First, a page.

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Cassava glycemic index (GI)

Article author photo Victoria Mazmanyan by Victoria Mazmanyan | Last updated on August 11, 2023
Medically reviewed by Igor Bussel Article author photo Igor Bussel

Cassava, manioc, or yuba is a tuberous root high in starch. This starch content makes the glycemic index of cassava high.

Based on the numbers from The International Tables of Glycemic Index Values, cassava, peeled, boiled, frozen, thawed, and then reheated, has a glycemic index falling in the range of 94±11 (1).

At the same time, boiled cassava from Kenya with salt has a glycemic index of 46 (1). Based on this, we can conclude that the glycemic index of cassava can significantly vary depending on its variety and growing conditions.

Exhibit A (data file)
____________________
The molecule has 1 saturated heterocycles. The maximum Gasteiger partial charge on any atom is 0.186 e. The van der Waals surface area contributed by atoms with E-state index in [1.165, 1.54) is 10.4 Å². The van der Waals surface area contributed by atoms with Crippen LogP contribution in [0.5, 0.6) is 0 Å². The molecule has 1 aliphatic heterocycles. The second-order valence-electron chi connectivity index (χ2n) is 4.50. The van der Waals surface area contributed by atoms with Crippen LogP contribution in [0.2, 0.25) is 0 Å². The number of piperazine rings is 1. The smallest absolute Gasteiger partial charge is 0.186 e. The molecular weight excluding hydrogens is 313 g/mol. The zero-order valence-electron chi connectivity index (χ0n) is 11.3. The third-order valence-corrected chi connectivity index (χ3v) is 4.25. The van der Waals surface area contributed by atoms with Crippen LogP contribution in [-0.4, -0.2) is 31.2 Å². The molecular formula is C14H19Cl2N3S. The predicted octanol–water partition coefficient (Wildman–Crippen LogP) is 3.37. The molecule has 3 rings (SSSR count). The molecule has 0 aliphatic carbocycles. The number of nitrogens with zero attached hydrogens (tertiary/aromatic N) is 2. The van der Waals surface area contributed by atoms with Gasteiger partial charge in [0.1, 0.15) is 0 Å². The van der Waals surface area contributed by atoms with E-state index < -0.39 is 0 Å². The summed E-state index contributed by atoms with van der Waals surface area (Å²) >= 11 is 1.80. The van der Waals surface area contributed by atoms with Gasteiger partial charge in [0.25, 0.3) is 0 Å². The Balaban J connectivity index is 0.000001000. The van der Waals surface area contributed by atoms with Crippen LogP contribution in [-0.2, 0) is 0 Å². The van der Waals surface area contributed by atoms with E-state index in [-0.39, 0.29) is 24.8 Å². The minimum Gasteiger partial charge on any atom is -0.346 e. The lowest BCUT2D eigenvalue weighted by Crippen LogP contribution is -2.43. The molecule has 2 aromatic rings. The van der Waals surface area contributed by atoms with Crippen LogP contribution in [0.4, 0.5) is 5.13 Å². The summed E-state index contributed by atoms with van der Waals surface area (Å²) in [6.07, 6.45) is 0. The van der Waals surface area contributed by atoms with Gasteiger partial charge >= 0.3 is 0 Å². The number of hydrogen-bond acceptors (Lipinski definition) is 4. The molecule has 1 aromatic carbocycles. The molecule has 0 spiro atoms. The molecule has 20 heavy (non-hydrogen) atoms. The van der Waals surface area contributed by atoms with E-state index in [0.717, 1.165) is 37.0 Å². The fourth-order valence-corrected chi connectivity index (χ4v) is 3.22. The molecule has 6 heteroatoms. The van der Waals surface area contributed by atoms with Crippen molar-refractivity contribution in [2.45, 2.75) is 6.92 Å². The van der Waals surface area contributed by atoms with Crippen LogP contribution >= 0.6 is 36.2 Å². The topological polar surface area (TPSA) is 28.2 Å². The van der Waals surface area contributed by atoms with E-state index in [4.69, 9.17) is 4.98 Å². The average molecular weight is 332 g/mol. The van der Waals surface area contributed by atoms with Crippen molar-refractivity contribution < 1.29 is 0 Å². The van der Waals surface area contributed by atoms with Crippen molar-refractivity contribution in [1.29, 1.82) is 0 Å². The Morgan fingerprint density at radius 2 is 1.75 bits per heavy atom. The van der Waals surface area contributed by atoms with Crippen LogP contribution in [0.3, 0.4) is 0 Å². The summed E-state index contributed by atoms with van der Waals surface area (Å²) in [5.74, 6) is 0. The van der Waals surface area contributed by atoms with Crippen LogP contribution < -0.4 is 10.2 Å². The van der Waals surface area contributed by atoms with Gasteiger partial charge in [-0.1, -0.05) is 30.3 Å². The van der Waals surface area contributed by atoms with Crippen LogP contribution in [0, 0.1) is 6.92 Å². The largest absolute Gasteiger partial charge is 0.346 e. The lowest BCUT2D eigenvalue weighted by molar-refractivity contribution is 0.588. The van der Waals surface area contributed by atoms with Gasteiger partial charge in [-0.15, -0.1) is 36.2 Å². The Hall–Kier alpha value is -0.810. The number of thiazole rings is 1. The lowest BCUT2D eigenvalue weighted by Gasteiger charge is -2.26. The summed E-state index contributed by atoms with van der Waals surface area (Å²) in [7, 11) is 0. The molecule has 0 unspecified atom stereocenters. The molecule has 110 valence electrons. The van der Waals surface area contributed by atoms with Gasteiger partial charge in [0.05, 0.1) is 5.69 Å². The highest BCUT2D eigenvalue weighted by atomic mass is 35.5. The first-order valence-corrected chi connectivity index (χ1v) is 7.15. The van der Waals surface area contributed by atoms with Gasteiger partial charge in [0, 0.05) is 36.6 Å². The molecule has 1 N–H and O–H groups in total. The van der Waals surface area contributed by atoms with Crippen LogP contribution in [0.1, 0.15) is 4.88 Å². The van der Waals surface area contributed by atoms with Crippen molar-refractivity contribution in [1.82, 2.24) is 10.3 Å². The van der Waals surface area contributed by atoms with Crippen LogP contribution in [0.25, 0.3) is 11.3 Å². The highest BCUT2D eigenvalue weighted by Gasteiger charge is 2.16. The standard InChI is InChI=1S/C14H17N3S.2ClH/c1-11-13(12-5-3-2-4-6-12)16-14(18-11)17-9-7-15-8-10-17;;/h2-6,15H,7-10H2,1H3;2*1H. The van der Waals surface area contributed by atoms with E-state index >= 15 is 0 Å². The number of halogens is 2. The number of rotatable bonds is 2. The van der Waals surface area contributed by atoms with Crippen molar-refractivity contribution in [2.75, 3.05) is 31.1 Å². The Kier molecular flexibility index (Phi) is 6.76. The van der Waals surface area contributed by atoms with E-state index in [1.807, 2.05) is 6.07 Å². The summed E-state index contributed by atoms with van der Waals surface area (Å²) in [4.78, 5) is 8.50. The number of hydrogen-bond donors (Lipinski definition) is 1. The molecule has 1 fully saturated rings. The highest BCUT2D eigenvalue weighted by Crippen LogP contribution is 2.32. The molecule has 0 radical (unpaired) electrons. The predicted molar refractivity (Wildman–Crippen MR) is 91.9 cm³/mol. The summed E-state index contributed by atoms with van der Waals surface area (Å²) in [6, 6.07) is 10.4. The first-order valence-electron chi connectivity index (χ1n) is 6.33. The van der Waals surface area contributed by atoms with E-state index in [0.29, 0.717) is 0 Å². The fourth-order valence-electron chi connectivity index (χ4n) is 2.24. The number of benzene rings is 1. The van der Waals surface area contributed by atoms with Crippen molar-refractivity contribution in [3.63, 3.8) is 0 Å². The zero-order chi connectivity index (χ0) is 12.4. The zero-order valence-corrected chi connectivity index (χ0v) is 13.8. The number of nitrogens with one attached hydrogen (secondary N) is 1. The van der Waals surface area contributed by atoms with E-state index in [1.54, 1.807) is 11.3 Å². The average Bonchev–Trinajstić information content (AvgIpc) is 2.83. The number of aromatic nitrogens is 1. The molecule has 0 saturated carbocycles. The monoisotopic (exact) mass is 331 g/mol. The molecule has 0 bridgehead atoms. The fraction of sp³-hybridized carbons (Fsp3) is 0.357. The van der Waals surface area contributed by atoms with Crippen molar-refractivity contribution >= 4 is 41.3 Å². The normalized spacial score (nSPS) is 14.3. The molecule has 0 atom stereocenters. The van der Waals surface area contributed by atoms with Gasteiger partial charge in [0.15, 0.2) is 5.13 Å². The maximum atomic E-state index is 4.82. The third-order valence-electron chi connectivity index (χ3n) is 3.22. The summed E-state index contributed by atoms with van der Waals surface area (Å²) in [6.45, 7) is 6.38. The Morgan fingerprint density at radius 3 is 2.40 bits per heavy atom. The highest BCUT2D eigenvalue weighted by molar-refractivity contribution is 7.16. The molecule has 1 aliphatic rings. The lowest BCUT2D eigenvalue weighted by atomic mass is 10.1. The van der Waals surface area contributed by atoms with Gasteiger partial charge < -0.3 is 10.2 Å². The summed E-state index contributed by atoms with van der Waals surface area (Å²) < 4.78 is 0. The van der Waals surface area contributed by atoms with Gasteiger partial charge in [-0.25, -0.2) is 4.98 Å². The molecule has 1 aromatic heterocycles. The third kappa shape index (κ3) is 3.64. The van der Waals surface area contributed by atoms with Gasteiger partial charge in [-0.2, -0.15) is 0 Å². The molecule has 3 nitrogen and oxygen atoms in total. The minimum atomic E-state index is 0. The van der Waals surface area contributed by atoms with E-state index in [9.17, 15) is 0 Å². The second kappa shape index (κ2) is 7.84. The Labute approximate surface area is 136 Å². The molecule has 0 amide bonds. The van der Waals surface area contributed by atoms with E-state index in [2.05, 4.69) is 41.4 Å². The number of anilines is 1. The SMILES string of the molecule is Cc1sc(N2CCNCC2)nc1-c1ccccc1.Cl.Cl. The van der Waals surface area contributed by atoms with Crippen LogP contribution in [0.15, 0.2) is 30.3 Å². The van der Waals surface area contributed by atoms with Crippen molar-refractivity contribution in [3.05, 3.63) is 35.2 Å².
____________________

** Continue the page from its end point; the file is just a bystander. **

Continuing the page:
British Journal of Nutrition has also calculated the glycemic index of cassava to be 94±11 (2). Another research concluded cassava has a GI of 74 (3).

Cassava also has a high glycemic load of 37 (3), raising blood glucose levels quickly.

Conversely, cassava flour has been researched to be a healthier alternative to wheat flour, for people with diabetes, due to its high fiber and low-fat content (4).

Opinions about whether or not cassava is diabetes-inducing differ. One research shows that the cassava diet, due to its cyanide content, is “diabetes-aggravating” (5), while another finds that cassava consumption does not lead to diabetes or chronic pancreatitis (6).

Overall, cassava has a high glycemic index and a high glycemic load. For people with diabetes, it is advised to consume cassava in moderation.


Article author photo Victoria Mazmanyan
Education: General Medicine at YSMU
Last updated: August 11, 2023
Medically reviewed by Igor Bussel

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Data provided by should be considered and used as information only. Please consult your physician before beginning any diet.